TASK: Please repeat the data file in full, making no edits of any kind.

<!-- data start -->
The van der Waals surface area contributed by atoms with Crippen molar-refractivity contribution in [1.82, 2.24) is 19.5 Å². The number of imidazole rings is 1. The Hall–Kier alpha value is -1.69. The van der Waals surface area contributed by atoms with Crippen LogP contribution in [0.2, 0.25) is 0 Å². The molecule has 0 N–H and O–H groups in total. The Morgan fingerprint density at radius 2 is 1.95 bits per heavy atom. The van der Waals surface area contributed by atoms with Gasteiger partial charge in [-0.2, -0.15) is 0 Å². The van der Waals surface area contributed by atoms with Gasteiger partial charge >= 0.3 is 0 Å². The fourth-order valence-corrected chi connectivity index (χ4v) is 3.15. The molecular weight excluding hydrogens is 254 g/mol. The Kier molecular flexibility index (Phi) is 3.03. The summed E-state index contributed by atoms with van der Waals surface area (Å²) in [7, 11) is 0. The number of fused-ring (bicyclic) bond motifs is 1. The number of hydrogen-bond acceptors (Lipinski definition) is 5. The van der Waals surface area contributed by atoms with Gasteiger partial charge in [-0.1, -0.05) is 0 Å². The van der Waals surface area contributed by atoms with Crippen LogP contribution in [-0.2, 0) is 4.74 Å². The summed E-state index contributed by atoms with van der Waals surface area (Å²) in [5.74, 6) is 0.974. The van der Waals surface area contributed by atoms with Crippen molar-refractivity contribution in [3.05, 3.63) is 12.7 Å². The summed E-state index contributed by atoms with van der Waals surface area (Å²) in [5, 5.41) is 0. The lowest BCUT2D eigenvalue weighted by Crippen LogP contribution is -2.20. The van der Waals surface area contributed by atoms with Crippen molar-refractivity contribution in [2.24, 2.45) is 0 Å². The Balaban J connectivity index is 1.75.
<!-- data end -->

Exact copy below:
The van der Waals surface area contributed by atoms with Crippen molar-refractivity contribution in [1.82, 2.24) is 19.5 Å². The number of imidazole rings is 1. The Hall–Kier alpha value is -1.69. The van der Waals surface area contributed by atoms with Crippen LogP contribution in [0.2, 0.25) is 0 Å². The molecule has 0 N–H and O–H groups in total. The Morgan fingerprint density at radius 2 is 1.95 bits per heavy atom. The van der Waals surface area contributed by atoms with Gasteiger partial charge in [-0.2, -0.15) is 0 Å². The van der Waals surface area contributed by atoms with Gasteiger partial charge >= 0.3 is 0 Å². The fourth-order valence-corrected chi connectivity index (χ4v) is 3.15. The molecular weight excluding hydrogens is 254 g/mol. The Kier molecular flexibility index (Phi) is 3.03. The summed E-state index contributed by atoms with van der Waals surface area (Å²) in [7, 11) is 0. The number of fused-ring (bicyclic) bond motifs is 1. The number of hydrogen-bond acceptors (Lipinski definition) is 5. The van der Waals surface area contributed by atoms with Gasteiger partial charge in [-0.1, -0.05) is 0 Å². The van der Waals surface area contributed by atoms with Crippen LogP contribution in [-0.2, 0) is 4.74 Å². The summed E-state index contributed by atoms with van der Waals surface area (Å²) in [5.74, 6) is 0.974. The van der Waals surface area contributed by atoms with Crippen molar-refractivity contribution in [3.05, 3.63) is 12.7 Å². The summed E-state index contributed by atoms with van der Waals surface area (Å²) in [5, 5.41) is 0. The lowest BCUT2D eigenvalue weighted by Crippen LogP contribution is -2.20. The van der Waals surface area contributed by atoms with Crippen molar-refractivity contribution in [2.24, 2.45) is 0 Å². The Balaban J connectivity index is 1.75.